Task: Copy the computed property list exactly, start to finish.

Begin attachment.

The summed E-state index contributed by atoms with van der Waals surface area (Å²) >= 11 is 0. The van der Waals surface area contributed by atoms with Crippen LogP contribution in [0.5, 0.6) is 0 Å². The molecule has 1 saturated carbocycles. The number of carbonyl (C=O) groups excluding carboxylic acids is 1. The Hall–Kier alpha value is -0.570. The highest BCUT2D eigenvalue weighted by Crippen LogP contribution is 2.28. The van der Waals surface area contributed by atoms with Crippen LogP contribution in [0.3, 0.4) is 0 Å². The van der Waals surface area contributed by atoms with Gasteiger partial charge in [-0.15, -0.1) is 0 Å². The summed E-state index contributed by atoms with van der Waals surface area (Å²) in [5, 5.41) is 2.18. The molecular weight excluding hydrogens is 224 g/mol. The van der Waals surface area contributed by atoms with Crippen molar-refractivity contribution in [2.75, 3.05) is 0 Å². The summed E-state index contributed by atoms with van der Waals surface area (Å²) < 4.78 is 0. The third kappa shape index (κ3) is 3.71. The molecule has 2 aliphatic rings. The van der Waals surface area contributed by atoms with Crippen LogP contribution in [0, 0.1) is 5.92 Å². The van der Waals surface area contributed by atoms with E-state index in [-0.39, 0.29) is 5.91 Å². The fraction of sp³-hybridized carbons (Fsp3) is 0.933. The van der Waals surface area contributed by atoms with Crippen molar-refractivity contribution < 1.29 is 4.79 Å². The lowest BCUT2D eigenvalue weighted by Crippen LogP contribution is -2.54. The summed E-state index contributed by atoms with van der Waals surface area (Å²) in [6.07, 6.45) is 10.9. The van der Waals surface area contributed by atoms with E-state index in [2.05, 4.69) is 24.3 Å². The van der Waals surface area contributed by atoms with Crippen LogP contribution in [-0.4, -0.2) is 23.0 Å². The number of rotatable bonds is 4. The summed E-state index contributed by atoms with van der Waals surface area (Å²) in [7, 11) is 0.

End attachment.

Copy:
The summed E-state index contributed by atoms with van der Waals surface area (Å²) >= 11 is 0. The van der Waals surface area contributed by atoms with Crippen LogP contribution in [0.5, 0.6) is 0 Å². The molecule has 1 saturated carbocycles. The number of carbonyl (C=O) groups excluding carboxylic acids is 1. The Hall–Kier alpha value is -0.570. The highest BCUT2D eigenvalue weighted by Crippen LogP contribution is 2.28. The van der Waals surface area contributed by atoms with Crippen LogP contribution in [0.3, 0.4) is 0 Å². The van der Waals surface area contributed by atoms with Gasteiger partial charge in [-0.15, -0.1) is 0 Å². The summed E-state index contributed by atoms with van der Waals surface area (Å²) in [5, 5.41) is 2.18. The molecular weight excluding hydrogens is 224 g/mol. The van der Waals surface area contributed by atoms with Crippen molar-refractivity contribution in [2.75, 3.05) is 0 Å². The summed E-state index contributed by atoms with van der Waals surface area (Å²) < 4.78 is 0. The third kappa shape index (κ3) is 3.71. The molecule has 2 aliphatic rings. The van der Waals surface area contributed by atoms with Crippen LogP contribution in [0, 0.1) is 5.92 Å². The van der Waals surface area contributed by atoms with E-state index in [-0.39, 0.29) is 5.91 Å². The fraction of sp³-hybridized carbons (Fsp3) is 0.933. The van der Waals surface area contributed by atoms with Crippen molar-refractivity contribution < 1.29 is 4.79 Å². The lowest BCUT2D eigenvalue weighted by Crippen LogP contribution is -2.54. The summed E-state index contributed by atoms with van der Waals surface area (Å²) in [6.07, 6.45) is 10.9. The van der Waals surface area contributed by atoms with E-state index in [2.05, 4.69) is 24.3 Å². The van der Waals surface area contributed by atoms with Crippen LogP contribution in [-0.4, -0.2) is 23.0 Å². The number of rotatable bonds is 4. The summed E-state index contributed by atoms with van der Waals surface area (Å²) in [7, 11) is 0.